Specifying the count as "1", activates a special mode. If a user who already has a session authenticates using another device (thereby creating a new session), then their existing session is deleted. No error is reported and no warning is given.

Note:

  • During authentication, if the database is not available, the Maximum Number of Sessions per User enforcement does not work.

  • Too high a number impacts performance and result in a security risk. Oracle recommends less than 20 as a reasonable limit per user. Otherwise there can be performance impact. For tuning information, see Tuning Performance

(Management) Maximum Search Results

Maximum number of sessions fetched by default for a session query if the result set is large.

16.4.2 Polling Interval for System and Policy Configuration

OAM system configuration store and policy stores are polled for changes with the following polling intervals.

In OAM 12.2.1.3.0, policy and system configurations are synchronized over a pull-based model. This is driven by the individual OAM server nodes polling for changes in corresponding configurations.

Table 16-10 Default Polling Interval

Configurations Default Polling Interval (in milliseconds and seconds)
System Configuration Store every 30000 milliseconds (30 seconds)
Policy Store every 30000 milliseconds (30 seconds)
OAM Config MBean reloads changes from configuration store every 30000 milliseconds (30 seconds)

Polling interval can be configured using the oracle.oam.EntityRefreshIntervalMillis system property for all the configurations listed inTable 16-10.

For example, to change the policy store polling interval to 60 seconds, set the following:

-D oracle.oam.EntityRefreshIntervalMillis=60000

16.4.3 Application-Specific Session Overrides

Application-specific access is tracked from the initial application-access time and is updated only as further requests are made of that Application Domain.

In other words, the user's authentication and the authentication state are under control of Access Manager and the Administrator. The current idle time for a given application is shared between Access Manager and the application. The application provisions its own run time data for the user on a per-session basis and needs to remove it as soon as possible to make room for others.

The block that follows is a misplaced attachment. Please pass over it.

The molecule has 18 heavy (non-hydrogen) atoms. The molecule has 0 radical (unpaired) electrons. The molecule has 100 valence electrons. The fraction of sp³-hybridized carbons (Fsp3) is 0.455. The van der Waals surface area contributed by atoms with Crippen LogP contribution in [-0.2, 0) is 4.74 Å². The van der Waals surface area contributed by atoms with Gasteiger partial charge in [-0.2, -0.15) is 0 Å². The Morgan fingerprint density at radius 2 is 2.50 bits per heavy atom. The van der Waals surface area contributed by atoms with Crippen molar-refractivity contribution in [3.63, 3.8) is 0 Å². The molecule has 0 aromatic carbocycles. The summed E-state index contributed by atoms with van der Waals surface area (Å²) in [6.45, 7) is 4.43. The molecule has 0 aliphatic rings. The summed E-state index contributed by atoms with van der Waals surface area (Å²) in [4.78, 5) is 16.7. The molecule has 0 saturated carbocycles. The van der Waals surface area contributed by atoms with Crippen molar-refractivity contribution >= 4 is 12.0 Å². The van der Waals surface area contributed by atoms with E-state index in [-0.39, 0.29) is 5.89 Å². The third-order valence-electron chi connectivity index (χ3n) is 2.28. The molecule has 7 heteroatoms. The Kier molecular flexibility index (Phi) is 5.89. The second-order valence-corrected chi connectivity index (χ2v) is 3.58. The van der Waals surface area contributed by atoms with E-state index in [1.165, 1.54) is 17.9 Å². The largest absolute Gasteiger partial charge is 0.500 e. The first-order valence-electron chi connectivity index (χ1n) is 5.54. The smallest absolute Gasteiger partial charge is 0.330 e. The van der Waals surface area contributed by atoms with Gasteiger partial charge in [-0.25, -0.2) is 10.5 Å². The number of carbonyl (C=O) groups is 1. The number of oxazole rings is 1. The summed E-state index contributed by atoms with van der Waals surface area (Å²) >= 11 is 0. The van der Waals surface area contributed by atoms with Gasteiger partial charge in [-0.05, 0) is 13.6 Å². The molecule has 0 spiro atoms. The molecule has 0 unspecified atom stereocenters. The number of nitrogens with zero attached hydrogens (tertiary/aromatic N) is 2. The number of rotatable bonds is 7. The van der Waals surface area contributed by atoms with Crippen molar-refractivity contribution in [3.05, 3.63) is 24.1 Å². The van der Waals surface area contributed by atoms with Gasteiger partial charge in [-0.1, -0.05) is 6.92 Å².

Administrators can add application-specific session overrides on the Summary tab of an Application Domain. Table 16-11 lists application-specific settings that, when specified, override global session settings.

Table 16-11 Application-Specific Session Timing Overrides

Element Description

Idle timeout

Access Manager previously stored the last access time value within the session. To enforce maximum idle time on a per-application basis, Access Manager includes a new application-specific last access time field to hold it. This is filled with the last access time for each subset of domains visited within the course of a session, on which a per-application idle timeout override has been defined. This is not needed for domains on which an override has not been defined--no checking is done against such data.

Default: undefined

Note:

  • The change is effective after the subsequent poll for configuration change (based on the interval configured in oracle.oam.EntityRefreshIntervalMillis. Default value is 30 seconds.)

  • When the app domain timeout value is less than the global session timeout value and it is more restrictive, the app domain idle timeout overrides the global session idle timeout. When it is greater than global session timeout, OAM session timeout is based on the Global Settings value.

  • When the DB is down, the app domain session idle timeout does not override the global session idle timeout.

16.4.4 Viewing or Modifying Global Session Settings

Users with valid Administrator credentials can to modify common session lifecycle settings using the Oracle Access Management Console.

For more information, see "Global Session Lifecycle Settings"

  1. In the Oracle Access Management Console, click Configuration at the top of the window.
  2. In the Configuration console, select Common Settings from the View menu in the Settings section.
  3. On the Common Settings page, expand the Session section.
  4. Click the arrow keys beside each list to increase or decrease session lifecycle settings as needed (Table 16-9):
    • Session Lifetime (minutes)

    • Idle Timeout (minutes)

    • Maximum Number of Sessions per User

    • (Management) Maximum Search Results - denotes the number of sessions fetched by default for a session query if the result set is large

  5. Click Apply to submit the changes (or close the page without applying changes).
  6. Close the page when you finish.
  7. Proceed to one of the following topics:

16.4.5 Viewing or Modifying Optional Application-Specific Session Overrides